We are generating a huge amount of data from sensors, credit card transactions, and communications, and the rush to exploit this valuable new resource – celebrated as the "Oil of the 21st Century" – is just starting.
The more data is generated about us, the more it will be possible for companies to know us better than our friends and families, and better than the secret services around the world could ever hope.
Today, our individual motivations are analysed in order to manipulate our behavior. For example, we are now influenced by personalised search and advertising, or by the recommendations and decisions of our Facebook friends.
Because users can't see how underlying data is processed, it is hard to know how much we are being manipulated by web services and social media. But given the great economic potential, it is pretty clear that manipulation is happening.
Soon, Google will drive our cars, drones will eliminate people classified as dangerous, and computers will increasingly decide how much we have to pay for financial products based on our behavioural data as well as those of our friends, neighbours and colleagues.
Many people will be discriminated against in unjustified ways due to obscure "machine learning" algorithms, which are neither sufficiently transparent nor legally regulated in terms of their quality standards.
Designing for social diversity
Why should a company decide what is good for us? Why can we not choose the recommendation algorithms ourselves? Why do we not get access to the data?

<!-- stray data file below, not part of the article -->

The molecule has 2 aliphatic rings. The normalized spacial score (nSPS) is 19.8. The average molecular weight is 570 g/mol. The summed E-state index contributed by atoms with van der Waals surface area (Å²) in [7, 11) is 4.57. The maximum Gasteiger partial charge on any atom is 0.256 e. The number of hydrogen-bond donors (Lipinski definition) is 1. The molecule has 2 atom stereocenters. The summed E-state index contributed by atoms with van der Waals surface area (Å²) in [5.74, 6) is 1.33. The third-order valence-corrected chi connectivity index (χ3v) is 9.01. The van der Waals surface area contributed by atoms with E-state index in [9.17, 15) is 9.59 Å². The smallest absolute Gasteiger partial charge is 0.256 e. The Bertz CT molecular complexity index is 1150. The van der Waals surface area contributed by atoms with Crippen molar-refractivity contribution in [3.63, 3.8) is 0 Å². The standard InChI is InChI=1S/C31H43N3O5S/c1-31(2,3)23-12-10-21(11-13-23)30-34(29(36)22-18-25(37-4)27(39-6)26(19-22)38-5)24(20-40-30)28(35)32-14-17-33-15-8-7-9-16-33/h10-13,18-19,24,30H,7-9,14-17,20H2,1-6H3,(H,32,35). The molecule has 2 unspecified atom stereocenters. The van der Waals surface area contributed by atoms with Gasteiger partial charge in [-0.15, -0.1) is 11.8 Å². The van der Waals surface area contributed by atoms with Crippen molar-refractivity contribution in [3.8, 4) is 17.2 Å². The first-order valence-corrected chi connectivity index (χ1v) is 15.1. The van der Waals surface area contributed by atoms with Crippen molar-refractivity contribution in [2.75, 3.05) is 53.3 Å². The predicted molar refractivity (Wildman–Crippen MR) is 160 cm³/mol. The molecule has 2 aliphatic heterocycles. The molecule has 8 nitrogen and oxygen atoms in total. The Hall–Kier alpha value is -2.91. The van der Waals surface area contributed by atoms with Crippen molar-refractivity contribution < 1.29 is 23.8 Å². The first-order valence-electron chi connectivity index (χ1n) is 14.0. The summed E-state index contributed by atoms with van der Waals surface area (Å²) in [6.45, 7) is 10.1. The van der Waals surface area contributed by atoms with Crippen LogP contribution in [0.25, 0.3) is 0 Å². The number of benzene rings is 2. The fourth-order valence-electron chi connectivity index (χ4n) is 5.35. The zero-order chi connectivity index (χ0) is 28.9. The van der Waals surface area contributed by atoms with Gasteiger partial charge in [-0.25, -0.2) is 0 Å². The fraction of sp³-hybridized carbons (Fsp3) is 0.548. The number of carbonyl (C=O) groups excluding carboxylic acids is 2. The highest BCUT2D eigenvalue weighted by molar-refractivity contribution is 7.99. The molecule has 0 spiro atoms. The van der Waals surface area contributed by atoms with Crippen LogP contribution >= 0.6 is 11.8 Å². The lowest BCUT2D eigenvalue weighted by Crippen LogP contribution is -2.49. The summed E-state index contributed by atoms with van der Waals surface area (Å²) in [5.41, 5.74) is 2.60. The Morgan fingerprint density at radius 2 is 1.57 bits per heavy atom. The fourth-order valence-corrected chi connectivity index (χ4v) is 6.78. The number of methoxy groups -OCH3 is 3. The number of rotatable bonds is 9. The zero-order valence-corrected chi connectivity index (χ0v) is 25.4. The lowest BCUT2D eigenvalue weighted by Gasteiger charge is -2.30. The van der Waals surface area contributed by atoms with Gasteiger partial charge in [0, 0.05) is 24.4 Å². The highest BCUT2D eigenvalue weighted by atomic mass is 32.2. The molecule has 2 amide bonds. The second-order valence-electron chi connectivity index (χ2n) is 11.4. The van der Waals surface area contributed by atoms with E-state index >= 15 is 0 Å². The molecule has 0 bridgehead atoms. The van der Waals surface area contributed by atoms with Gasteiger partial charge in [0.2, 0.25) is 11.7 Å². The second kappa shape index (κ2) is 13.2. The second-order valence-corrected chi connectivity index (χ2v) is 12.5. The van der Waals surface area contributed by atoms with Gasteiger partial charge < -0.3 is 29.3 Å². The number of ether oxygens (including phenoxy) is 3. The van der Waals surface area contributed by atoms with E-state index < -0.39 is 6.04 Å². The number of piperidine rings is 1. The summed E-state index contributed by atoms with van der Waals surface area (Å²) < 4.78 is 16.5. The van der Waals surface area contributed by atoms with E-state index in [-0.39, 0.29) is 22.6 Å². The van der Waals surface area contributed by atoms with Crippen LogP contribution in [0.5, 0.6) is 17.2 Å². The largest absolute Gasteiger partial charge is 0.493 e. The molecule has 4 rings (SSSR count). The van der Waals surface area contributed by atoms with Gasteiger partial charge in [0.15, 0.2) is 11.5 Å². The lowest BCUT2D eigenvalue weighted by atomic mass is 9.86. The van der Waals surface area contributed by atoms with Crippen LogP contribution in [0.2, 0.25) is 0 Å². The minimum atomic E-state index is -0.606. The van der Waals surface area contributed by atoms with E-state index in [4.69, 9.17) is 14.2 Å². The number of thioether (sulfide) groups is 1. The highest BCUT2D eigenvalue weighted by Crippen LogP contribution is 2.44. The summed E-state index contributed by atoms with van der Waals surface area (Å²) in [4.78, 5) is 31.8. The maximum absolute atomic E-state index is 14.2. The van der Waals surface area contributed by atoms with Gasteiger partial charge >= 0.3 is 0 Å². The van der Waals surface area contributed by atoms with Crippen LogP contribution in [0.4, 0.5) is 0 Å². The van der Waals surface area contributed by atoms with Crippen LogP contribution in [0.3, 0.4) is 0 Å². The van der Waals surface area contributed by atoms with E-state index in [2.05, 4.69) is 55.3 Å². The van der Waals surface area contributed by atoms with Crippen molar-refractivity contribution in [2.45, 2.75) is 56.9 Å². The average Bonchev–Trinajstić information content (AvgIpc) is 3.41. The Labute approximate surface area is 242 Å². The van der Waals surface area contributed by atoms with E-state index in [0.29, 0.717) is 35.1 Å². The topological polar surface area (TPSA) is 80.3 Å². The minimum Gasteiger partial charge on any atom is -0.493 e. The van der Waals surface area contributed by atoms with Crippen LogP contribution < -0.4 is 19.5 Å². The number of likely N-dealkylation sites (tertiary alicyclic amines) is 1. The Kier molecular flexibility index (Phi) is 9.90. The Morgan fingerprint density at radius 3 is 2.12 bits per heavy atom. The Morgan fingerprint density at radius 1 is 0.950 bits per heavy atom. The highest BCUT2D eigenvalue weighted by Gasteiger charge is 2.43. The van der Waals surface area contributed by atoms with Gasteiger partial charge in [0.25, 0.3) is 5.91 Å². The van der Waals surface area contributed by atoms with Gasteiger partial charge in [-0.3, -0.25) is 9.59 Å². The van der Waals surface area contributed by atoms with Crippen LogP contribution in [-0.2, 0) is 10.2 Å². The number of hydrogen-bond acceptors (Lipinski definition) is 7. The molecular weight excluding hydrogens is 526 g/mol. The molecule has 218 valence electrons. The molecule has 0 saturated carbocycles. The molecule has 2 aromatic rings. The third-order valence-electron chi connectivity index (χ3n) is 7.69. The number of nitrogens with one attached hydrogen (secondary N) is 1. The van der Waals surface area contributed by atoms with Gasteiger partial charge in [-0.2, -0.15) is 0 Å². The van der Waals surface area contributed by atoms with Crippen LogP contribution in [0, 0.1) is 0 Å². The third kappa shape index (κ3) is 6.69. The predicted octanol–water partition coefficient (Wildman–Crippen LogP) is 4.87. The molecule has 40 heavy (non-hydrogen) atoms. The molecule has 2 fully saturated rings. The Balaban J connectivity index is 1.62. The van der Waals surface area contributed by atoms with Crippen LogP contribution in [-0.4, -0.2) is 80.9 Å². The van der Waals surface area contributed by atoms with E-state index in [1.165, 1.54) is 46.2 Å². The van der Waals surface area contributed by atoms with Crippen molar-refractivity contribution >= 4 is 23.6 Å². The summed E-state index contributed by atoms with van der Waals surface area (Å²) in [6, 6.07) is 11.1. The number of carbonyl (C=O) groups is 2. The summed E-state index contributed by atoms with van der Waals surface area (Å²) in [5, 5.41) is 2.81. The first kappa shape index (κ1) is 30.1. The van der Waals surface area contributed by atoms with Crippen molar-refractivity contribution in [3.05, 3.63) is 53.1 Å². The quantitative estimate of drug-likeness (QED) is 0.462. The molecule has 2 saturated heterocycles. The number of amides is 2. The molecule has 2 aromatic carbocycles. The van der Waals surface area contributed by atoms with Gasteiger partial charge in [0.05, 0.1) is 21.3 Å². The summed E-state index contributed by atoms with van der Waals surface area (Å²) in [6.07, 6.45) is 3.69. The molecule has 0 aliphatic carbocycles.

Would we only adjust to what others expect from us, many new ideas would not originate nor spread. Social diversity would decrease, and thus the ability of our society to adapt.
Innovation requires the protection of minorities and new ideas. It is an engine of the economy. Social diversity also promotes happiness, social well-being, and the ability of our society to recover from shocks (the "resilience").
Strongly variable, highly complex systems – such as societies – cannot be properly managed by planning, optimisation and top-down control.
Instead, societal decision making and economic production processes should be run in a much more complex, participatory way, much like the decentralised self-organisation principles that drive the economy and organisation of the internet.
One day, advanced collaboration platforms will allow anyone to set up projects with others to create their own products, for example with 3D printers, so it might be that classical companies and political parties as institutions will increasingly be replaced by project-based initiatives.
But to ensure that this participatory market society will work well and create jobs on a large scale, we need to make the right decisions and a much better understanding of our techno-socio-economic-ecological systems and their interdependencies.
If a system is designed in the wrong way, then it will get out of control sooner or later, even if all actors involved are highly trained, well equipped and highly motivated to do the right things.
The Information Age has fueled the dream that God-like omniscience and omnipotence can be created by man, but our society and legal systems are not well prepared for this.
Appropriate institutions and rules for our highly networked world must be found; if we do not pay sufficient attention to these developments, we will suffer the fate of a car driving too fast on a foggy day.
Dirk Helbing is a Professor of Sociology at ETH Zurich. He is coordinating the FuturICT initiative, which focuses on the understanding of techno-socio-economic systems using Big Data. See the original version of his essay, ‘Google as God’, here.